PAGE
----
2018-05-16 / News

Take a hike at Flynn Nature Center

810-452-2684 • skovac@mihomepaper.com

The Flynn Township Nature Center is a great place to enjoy a walk or a bike ride through fields and woods. New signs like this one direct visitors over well-managed trails traversing a slice of Sanilac County’s rural landscape. The Flynn Township Nature Center is a great place to enjoy a walk or a bike ride through fields and woods. New signs like this one direct visitors over well-managed trails traversing a slice of Sanilac County’s rural landscape. FLYNN TWP. — Hikers and nature lovers in Sanilac County don’t have to travel far to indulge their recreational passions.

A great, but little known, nearby site for hiking and other outdoor activities is the Flynn Township Nature Center.

The nature center is about four miles west of the village of Peck on the north side of Peck Road between Baldwin Road and Bailey Road.

The facility offers 10 miles of hiking trails that wind their way through fields and woodlots that surround several large, interconnecting ponds which are spread over much of the sprawling 524-acre property.

The center is equipped with picnic tables, primitive restroom facilities, and has an access road leading to a parking area.

The facility is open to the public seven days a week. There is no admission charge.

Flynn Township Clerk Katherine Wilson, an enthusiastic booster of the nature center, is especially excited about the $500 grant for improved signage the township recently received.

“It came from the I-69 Thumb Region, a seven-county economic development partnership,” explained Wilson.

“The latest signage additions provide clear directions and feature details on distance traveled and calories burned. With the idea of promoting outdoor exercise and drawing more people into nature, new and retired township board members, neighbors, and friends worked together mapping and mowing the more than ten miles of trails,” she said.

To promote the facility, Wilson stated the township is inviting everyone to an “Open House” at the nature center from 11 a.m. to 2 p.m. on Saturday, June 16.

“It’s a great place for people who love the outdoors and love to walk, jog, bicycle, canoe, kayak, bird watch, observe small animals in their natural habitats, fish for blue gill, and picnic,” said Wilson.

“There will be wagon ride tours, trail maps, and grilled hot dogs, chips, and water provided free by the township. At the cookout, most of the residents of the township who attend will be bringing a dish to pass.

“Our Open House is a time for the public to get a feel for the nature center by taking the tour and asking questions of the retired board members who played a huge part in bringing it into existence,” she said.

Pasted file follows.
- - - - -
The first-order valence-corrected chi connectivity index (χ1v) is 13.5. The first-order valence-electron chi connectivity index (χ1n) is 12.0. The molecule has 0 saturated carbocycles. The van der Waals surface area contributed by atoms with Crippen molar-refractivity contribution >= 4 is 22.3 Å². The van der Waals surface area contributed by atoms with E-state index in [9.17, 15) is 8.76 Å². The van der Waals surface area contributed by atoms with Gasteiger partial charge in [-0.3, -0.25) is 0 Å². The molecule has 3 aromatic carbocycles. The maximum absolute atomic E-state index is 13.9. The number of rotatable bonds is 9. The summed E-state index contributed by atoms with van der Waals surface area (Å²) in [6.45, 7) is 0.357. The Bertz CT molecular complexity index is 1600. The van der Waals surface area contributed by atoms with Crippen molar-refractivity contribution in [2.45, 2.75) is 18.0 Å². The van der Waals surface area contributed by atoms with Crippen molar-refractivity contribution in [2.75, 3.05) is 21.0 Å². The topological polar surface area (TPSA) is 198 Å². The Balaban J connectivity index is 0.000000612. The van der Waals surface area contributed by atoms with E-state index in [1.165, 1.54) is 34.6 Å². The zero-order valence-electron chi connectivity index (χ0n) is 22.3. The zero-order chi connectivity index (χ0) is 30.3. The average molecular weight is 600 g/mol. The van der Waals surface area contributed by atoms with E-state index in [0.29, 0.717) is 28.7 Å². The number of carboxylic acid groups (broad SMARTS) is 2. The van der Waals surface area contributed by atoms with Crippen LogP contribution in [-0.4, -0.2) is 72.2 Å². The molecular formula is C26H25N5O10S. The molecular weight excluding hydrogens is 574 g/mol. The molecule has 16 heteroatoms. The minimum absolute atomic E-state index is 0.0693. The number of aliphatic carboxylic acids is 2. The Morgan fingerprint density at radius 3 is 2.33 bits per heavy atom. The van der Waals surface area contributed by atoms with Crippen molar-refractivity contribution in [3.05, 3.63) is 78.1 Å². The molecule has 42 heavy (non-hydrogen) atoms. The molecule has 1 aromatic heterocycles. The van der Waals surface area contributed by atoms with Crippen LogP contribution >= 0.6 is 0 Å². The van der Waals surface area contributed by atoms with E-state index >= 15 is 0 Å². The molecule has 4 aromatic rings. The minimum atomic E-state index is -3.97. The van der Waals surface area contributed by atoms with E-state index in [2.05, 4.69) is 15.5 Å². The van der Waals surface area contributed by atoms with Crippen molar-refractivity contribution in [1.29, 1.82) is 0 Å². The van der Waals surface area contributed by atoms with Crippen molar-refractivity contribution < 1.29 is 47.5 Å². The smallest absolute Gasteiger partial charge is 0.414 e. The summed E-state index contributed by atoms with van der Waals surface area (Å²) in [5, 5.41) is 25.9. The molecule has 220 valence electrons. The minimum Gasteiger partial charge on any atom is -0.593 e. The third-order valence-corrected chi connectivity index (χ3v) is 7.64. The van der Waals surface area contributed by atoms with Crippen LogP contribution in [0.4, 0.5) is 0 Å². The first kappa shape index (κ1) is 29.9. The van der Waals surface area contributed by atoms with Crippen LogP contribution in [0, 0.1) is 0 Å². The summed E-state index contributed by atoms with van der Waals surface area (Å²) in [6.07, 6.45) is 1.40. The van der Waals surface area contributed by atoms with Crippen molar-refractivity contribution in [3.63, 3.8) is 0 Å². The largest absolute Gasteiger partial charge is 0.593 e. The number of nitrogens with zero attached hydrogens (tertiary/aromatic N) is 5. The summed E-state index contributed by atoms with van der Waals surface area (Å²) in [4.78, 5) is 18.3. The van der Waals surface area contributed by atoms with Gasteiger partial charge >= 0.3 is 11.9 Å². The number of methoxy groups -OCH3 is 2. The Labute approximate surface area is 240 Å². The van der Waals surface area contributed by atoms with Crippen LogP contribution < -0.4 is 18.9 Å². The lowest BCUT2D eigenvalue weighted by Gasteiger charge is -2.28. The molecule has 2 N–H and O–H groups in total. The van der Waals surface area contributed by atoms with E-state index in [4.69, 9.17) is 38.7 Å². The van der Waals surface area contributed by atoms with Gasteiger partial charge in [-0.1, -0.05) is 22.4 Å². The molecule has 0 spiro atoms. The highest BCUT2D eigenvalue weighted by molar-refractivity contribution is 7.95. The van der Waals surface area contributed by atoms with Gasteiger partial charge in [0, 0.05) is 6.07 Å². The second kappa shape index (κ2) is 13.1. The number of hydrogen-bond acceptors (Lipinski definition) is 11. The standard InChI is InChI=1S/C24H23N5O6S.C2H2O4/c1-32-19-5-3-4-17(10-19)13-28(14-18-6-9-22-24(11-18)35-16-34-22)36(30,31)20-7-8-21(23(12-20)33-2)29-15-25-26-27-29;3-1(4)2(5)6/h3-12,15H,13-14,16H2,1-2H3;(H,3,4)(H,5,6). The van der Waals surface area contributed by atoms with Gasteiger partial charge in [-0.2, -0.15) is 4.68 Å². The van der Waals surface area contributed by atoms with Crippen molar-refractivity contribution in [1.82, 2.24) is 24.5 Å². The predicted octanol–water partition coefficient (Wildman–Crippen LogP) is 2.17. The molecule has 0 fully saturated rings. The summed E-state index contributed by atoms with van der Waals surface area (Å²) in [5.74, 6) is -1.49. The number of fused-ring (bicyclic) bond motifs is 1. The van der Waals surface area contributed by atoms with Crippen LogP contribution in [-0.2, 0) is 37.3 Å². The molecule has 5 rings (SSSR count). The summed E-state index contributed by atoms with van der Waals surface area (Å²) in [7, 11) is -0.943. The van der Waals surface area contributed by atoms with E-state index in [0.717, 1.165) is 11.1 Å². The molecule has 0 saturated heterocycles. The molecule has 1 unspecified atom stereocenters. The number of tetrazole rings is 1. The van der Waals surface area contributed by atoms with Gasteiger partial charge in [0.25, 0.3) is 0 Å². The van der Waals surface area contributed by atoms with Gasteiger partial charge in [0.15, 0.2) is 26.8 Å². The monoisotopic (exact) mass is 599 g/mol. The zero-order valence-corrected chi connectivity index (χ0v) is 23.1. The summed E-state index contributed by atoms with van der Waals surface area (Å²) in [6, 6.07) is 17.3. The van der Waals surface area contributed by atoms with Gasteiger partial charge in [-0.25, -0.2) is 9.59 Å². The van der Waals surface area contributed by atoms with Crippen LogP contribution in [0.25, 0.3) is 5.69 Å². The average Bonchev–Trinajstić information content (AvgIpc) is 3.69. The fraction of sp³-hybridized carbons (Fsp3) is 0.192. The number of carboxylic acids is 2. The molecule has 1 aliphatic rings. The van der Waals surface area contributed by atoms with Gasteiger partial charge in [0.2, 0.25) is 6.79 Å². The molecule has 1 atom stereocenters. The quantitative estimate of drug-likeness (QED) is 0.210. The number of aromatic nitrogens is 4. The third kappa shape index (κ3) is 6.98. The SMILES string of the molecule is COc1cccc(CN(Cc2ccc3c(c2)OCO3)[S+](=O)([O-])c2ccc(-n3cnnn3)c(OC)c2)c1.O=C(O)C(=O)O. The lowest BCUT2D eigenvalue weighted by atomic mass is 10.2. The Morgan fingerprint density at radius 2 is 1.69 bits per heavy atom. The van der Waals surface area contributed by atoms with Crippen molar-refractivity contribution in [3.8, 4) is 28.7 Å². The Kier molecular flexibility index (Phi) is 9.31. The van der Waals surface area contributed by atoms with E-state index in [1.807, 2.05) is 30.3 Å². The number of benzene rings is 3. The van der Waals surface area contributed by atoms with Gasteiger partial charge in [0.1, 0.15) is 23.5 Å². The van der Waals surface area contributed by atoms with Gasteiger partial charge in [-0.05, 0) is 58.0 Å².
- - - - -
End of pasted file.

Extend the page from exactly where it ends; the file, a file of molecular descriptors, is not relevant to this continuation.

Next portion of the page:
It is the tenth time Flynn Township has hosted this annual event.

According to a history of the nature center compiled by former Flynn Township clerk and current District 4 County Commissioner Bob Conely, during the 1950s the site was comprised of farms, some of which produced vegetables.

In the 1960s and 70s, the grounds became a sod farm.

In 1976, the property was acquired by lawn care giant Scotts Corporation, which mined the facility for peat through its subsidiary Hyponex Corporation.

The strip mining operation ceased in 1999 and the property was unused until Flynn Township purchased it for $1.4 million dollars in January 2009, after obtaining a grant from the state.

The township applied for the grant in 2006, and successfully procured the money from the Michigan Natural Resource Trust Fund for more than half the purchase price, with Hyponex donating the balance. Therefore, the acquisition was possible at no cost to local taxpayers.

Conely told the News, “We as a board saw this as a chance to give recreational opportunities to our residents without spending a lot of money. We worked hard for three years to secure the grant in order to buy the property. We’ve gotten several more grants since for improvements. The township is making progress and intends to stick with it.”

Regarding future plans, Wilson said that eagles have been spotted on the grounds, so an area for them to nest is in the works.

She also said that an effort is underway to reintroduce pheasants to the land.

“In addition, we want to start a procedure by which individuals can plant a tree on the premises in memory or in honor of someone. We also see the potential for educational use by area schools. There’s a building on the property which some day may be used for exhibits,” said Wilson.

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